Possible Childhood
Father Comes Home
Beet Harvest
Daily Life

Author: Henning Ahrens
Translator: Geoffrey S. Koby, Mark Herman, Ronnie Apter



Only the poplars
endure the days. Planted
quickly grown and shadows

spraying over the flat land. Here
where the earth stopped folding
I go. Where cold

glacier bellies writhed
and crushed. Where power
lines draw eyes

into the void. Someone
running beneath me
bursts up

out of the earth and laughs.



Possible Childhood

In summer
the poplars were luminous with dust.
It smelled of harvest.
A book in my lap
I dozed against the oak
cradled by the brook on a pearl-yellow day.
Fields lapped silently
at village shores.

The crows came in autumn
when there were smells of loosened earth.
Wires hummed over the sugar beets.
Thin snow fell in winter.
In granaries and haylofts
we dug for the sun’s gold
between bales of straw
and mountains of grain. In the spring

fumitory grew on the railway embankment.
It smelled like sulfur. On the horizon
loomed foundry and steel mill
power plant and mine. The river
had been straightened.


Father Comes Home

Muffled roar of the thresher’s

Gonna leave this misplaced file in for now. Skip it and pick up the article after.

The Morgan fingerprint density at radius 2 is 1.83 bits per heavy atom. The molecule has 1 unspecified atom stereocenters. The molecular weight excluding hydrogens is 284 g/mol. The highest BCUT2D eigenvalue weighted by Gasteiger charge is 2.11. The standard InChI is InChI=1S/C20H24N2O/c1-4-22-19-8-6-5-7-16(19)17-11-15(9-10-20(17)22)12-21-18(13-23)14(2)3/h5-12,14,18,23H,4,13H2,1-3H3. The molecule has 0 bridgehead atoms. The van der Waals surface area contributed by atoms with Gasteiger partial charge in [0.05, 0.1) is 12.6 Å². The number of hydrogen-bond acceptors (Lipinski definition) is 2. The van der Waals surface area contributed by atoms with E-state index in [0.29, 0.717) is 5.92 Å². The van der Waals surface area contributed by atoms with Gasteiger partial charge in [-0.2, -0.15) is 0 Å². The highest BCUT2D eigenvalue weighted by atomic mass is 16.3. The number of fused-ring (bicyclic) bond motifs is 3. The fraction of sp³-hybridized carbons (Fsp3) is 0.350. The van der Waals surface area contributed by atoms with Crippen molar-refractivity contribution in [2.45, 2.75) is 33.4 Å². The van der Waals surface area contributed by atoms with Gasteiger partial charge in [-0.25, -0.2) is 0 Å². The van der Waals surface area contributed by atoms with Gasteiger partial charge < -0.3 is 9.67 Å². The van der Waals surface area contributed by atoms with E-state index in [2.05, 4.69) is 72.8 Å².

throttled motor. Gleaming
eye of the headlight. Standing

he drives the machine home
trailing a cloud of chaff. The night
smells of diesel and straw. On the field

wagons are waiting full of grain: daily bread
harvested in the dark. At peace
I go back to sleep.



Beet Harvest

Wheel-crushed beets. Tractor treadmarks
on the roads. Mud. Evenings

a haze over fields villages
timberstands. Over soil

both sand and clay. Over willows
by the brook. Where I stood with a hoe

and grubbed up thistles. Beets bedstraw
flowers. Blood red. The kite above me

with its forked tail: autumn
was the time to fill the gaping emptiness

in chest and skull with leaves.
The time we went to harvest sugar.



Daily Life

Mole and mouse
smashed with a shovel.

Hen-pheasant on her nest
in summer beheaded

with the sickle bar. Chickens
ripped apart by beech martens

and dragged into the meadows.
Bulls were

fattened knives honed
tails twisted

and dungforks hefted.
Then the day

the plums hung
on the tree. Ripe. And apples

shone: fears
wrath and weapon were

well hidden.


Note: A sickle mower mows using two sets of moving teeth set in a sickle bar, which projects sideways from the tractor.




Tracks at dusk
in the snow on the meadows

—a goat-footed angel
perhaps. In its beak

the hungering heavens’
last piece of bread.

The full-fed village sleeps
cleft by the street

on the verge of the railway.


From Lieblied was kommt. Deutsche Verlags-Anstalt,, Stuttgart, 1998